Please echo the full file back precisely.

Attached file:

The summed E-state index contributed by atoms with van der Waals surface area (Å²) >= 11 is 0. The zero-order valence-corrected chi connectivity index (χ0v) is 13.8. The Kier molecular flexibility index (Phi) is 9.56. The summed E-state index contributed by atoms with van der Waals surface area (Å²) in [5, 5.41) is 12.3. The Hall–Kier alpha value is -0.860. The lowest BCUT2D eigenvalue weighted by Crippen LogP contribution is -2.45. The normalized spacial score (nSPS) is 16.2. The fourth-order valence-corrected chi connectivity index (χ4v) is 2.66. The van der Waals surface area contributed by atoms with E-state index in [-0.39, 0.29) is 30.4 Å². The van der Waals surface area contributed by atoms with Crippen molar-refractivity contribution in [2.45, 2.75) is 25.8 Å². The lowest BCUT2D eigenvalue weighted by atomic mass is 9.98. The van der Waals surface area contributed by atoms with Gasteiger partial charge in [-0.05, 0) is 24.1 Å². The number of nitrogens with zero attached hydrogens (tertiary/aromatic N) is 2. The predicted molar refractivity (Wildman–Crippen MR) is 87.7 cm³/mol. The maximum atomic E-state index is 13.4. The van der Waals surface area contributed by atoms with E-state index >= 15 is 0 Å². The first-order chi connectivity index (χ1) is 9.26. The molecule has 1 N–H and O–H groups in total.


The summed E-state index contributed by atoms with van der Waals surface area (Å²) >= 11 is 0. The zero-order valence-corrected chi connectivity index (χ0v) is 13.8. The Kier molecular flexibility index (Phi) is 9.56. The summed E-state index contributed by atoms with van der Waals surface area (Å²) in [5, 5.41) is 12.3. The Hall–Kier alpha value is -0.860. The lowest BCUT2D eigenvalue weighted by Crippen LogP contribution is -2.45. The normalized spacial score (nSPS) is 16.2. The fourth-order valence-corrected chi connectivity index (χ4v) is 2.66. The van der Waals surface area contributed by atoms with E-state index in [-0.39, 0.29) is 30.4 Å². The van der Waals surface area contributed by atoms with Crippen molar-refractivity contribution in [2.45, 2.75) is 25.8 Å². The lowest BCUT2D eigenvalue weighted by atomic mass is 9.98. The van der Waals surface area contributed by atoms with Gasteiger partial charge in [-0.05, 0) is 24.1 Å². The number of nitrogens with zero attached hydrogens (tertiary/aromatic N) is 2. The predicted molar refractivity (Wildman–Crippen MR) is 87.7 cm³/mol. The maximum atomic E-state index is 13.4. The van der Waals surface area contributed by atoms with E-state index >= 15 is 0 Å². The first-order chi connectivity index (χ1) is 9.26. The molecule has 1 N–H and O–H groups in total.